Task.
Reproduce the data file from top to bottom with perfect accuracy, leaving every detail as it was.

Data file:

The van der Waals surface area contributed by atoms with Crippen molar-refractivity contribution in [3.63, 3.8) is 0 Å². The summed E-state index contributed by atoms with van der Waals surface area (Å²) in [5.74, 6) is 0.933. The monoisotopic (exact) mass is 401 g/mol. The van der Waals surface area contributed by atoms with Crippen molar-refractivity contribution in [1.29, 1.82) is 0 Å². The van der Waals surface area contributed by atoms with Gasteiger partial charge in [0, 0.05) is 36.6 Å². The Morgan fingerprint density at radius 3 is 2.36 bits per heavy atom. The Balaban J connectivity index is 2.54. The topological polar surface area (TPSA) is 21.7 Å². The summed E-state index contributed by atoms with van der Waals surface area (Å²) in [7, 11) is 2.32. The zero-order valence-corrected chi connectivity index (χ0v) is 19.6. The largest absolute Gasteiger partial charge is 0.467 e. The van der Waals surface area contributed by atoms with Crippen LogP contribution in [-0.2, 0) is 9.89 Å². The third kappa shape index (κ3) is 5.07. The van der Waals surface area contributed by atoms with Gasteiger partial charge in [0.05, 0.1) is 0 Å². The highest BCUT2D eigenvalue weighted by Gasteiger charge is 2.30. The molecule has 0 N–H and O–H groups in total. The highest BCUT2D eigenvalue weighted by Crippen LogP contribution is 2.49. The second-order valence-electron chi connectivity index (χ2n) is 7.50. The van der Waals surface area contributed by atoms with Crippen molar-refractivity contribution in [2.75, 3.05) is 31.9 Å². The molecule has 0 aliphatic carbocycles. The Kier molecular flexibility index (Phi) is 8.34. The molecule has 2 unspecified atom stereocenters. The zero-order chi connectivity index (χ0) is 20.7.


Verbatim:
The van der Waals surface area contributed by atoms with Crippen molar-refractivity contribution in [3.63, 3.8) is 0 Å². The summed E-state index contributed by atoms with van der Waals surface area (Å²) in [5.74, 6) is 0.933. The monoisotopic (exact) mass is 401 g/mol. The van der Waals surface area contributed by atoms with Crippen molar-refractivity contribution in [1.29, 1.82) is 0 Å². The van der Waals surface area contributed by atoms with Gasteiger partial charge in [0, 0.05) is 36.6 Å². The Morgan fingerprint density at radius 3 is 2.36 bits per heavy atom. The Balaban J connectivity index is 2.54. The topological polar surface area (TPSA) is 21.7 Å². The summed E-state index contributed by atoms with van der Waals surface area (Å²) in [7, 11) is 2.32. The zero-order valence-corrected chi connectivity index (χ0v) is 19.6. The largest absolute Gasteiger partial charge is 0.467 e. The van der Waals surface area contributed by atoms with Crippen LogP contribution in [-0.2, 0) is 9.89 Å². The third kappa shape index (κ3) is 5.07. The van der Waals surface area contributed by atoms with Gasteiger partial charge in [0.05, 0.1) is 0 Å². The highest BCUT2D eigenvalue weighted by Gasteiger charge is 2.30. The molecule has 0 N–H and O–H groups in total. The highest BCUT2D eigenvalue weighted by Crippen LogP contribution is 2.49. The second-order valence-electron chi connectivity index (χ2n) is 7.50. The van der Waals surface area contributed by atoms with Crippen molar-refractivity contribution in [2.75, 3.05) is 31.9 Å². The molecule has 0 aliphatic carbocycles. The Kier molecular flexibility index (Phi) is 8.34. The molecule has 2 unspecified atom stereocenters. The zero-order chi connectivity index (χ0) is 20.7.